Sixty years ago this month, William F. Buckley Jr.’s first book, God and Man at Yale, was published. What was so special about God and Man at Yale, and how does it stand the test of time?
It was 1976. God and Man at Yale needed a new introduction, and I had dinner with WFB the night he wrote it. It was after an NR editorial day; after much conviviality, Bill returned to the office, where he wrote a several-thousand-word essay, revisiting his first book in a style as feisty as the original. (He suggested that Yale give itself to the State of Connecticut: Connecticut could pay its bills, and modern Yale could not say why it should remain private, though Bill added that he could.)
One aspect of God and Man at Yale’s original impact has vanished. Yale in 1951 still pretended to be a bastion of capitalism and Christianity; Bill told the world this was a con, to keep alums sending their sons and their money to New Haven. Yale now stands openly for critical thought, detached from any larger community. That stance may be more congenial to the life of the mind, if it were pursued rigorously, though what it means in practice is a tilt to the left.
What remains vital today in God and Man at Yale is Bill’s impudence. He was the conservative as enfant terrible — but this role reversal was justified by liberalism’s own adoption of all the defenses of orthodoxy. In power, the heralds of the new age became as stuffy as the reactionaries they had displaced. The eruption of the New Left in the Sixties simply displaced them with new reactionaries, further left.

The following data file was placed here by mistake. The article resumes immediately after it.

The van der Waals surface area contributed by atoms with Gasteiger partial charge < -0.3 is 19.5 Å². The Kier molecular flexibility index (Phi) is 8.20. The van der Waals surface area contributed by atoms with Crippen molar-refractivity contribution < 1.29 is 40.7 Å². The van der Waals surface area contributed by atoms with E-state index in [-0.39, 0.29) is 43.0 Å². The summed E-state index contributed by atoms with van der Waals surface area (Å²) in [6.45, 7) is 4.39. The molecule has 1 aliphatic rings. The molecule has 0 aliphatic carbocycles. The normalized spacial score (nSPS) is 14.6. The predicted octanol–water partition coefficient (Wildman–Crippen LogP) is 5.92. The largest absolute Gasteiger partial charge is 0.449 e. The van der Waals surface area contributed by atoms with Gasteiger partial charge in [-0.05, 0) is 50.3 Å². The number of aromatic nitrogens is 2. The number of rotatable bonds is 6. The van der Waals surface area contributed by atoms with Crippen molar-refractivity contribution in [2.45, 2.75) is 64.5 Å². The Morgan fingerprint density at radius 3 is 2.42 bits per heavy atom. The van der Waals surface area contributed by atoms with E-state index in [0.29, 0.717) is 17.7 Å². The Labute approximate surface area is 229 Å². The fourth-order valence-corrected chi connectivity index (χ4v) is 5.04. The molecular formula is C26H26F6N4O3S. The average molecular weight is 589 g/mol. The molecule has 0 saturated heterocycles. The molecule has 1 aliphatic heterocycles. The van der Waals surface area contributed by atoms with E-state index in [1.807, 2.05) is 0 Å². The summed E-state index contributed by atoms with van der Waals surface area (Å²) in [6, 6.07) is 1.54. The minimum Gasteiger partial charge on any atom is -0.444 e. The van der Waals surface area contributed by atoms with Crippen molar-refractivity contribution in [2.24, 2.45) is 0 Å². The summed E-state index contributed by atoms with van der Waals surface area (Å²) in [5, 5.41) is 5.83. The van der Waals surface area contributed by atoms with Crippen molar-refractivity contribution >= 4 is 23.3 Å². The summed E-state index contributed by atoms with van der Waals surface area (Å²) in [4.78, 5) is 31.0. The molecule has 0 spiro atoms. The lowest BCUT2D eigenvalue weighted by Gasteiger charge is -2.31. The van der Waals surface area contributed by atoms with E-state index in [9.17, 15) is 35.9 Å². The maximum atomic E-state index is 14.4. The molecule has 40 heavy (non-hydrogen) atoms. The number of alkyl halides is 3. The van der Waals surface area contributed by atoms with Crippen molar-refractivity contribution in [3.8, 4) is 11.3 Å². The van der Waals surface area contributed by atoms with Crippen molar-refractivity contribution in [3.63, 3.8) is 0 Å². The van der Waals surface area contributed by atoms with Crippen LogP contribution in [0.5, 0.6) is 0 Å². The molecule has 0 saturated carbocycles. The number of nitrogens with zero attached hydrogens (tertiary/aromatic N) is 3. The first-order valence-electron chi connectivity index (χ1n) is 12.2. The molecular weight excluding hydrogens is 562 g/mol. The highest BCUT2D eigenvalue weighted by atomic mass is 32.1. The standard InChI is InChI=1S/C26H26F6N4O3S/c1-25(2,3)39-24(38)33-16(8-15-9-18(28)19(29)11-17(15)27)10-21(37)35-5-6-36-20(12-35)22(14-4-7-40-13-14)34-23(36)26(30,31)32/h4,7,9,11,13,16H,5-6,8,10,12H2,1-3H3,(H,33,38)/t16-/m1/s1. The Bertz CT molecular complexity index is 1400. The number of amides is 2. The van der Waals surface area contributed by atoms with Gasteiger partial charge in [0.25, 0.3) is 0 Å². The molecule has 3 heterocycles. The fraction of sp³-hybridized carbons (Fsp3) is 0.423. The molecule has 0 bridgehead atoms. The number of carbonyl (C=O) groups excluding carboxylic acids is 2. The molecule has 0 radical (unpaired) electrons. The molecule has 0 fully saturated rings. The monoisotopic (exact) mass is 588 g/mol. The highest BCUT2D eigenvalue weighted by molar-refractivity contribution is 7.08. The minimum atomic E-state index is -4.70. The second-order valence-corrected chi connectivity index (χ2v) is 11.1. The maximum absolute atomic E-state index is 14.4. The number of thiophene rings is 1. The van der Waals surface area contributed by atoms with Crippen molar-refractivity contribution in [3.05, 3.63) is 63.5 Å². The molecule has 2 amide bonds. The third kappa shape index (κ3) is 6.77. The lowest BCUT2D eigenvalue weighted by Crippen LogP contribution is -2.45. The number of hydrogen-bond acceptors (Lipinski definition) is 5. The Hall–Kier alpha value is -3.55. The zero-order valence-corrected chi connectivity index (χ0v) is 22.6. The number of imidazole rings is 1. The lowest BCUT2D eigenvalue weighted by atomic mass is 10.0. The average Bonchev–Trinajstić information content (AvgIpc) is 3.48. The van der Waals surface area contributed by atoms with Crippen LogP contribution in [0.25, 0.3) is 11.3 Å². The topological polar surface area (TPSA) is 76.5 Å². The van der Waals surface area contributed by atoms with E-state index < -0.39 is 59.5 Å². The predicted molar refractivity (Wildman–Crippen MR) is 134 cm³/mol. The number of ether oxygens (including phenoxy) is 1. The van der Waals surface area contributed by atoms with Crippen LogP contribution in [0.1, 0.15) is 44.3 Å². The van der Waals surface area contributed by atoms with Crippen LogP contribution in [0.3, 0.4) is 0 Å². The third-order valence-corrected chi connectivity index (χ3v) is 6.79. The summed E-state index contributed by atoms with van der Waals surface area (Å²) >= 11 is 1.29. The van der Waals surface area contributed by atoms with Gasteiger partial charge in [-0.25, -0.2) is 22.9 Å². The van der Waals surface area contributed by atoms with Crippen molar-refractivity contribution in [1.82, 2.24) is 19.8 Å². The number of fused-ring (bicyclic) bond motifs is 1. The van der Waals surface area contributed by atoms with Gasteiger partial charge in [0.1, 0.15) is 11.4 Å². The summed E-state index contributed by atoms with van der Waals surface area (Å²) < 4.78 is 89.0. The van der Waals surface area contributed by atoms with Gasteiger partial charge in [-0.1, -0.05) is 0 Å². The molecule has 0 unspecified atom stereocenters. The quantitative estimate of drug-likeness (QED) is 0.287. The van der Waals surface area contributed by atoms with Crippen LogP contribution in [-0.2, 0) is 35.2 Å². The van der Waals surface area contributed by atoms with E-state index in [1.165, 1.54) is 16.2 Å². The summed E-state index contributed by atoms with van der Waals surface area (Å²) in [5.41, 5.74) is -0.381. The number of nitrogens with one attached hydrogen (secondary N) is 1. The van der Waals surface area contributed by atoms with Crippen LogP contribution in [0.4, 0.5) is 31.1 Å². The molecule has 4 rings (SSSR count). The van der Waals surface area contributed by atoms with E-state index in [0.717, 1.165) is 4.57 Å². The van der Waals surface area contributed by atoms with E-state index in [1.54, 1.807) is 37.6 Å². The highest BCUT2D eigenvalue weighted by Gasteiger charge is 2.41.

God and Man at Yale is a standing invitation to get under their skin, and an example of how a bright kid once did it.
— Richard Brookhiser, a National Review senior editor, is author of the new bookJames Madison.
The publication of God and Man at Yale marked the birth of the modern American conservative movement.
To paraphrase George Will, before there was the Tea Party there was Newt Gingrich, and before there was Newt Gingrich there was Ronald Reagan, and before there was Ronald Reagan there was Barry Goldwater, and before there was Barry Goldwater there was National Review, and before there was National Review there was God and Man at Yale.
God and Man at Yale was not just a book — it was a political act. How else can you characterize a book that called parents, alumni, and trustees to action against a university administration? That urged the conservative majority to rise up and overthrow the liberal elite?
God and Man at Yale declared that there was a conservative tradition — not only at Yale, but in the nation founded on a belief in God, a trust in free enterprise, and a reliance on the individual.
God and Man at Yale stirred up not only the Yale administration but also conservatives looking for direction and leadership.
God and Man at Yale is provocative and witty, conservative and libertarian, elitist and populist, capitalist and anti-Communist — a true reflection of William F. Buckley Jr., who by reason of his wealth and upbringing and free spirit could have been the playboy of the Western world but chose instead to be the Saint Paul of the modern American conservative movement.
His first public sermon was titled “God and Man at Yale.”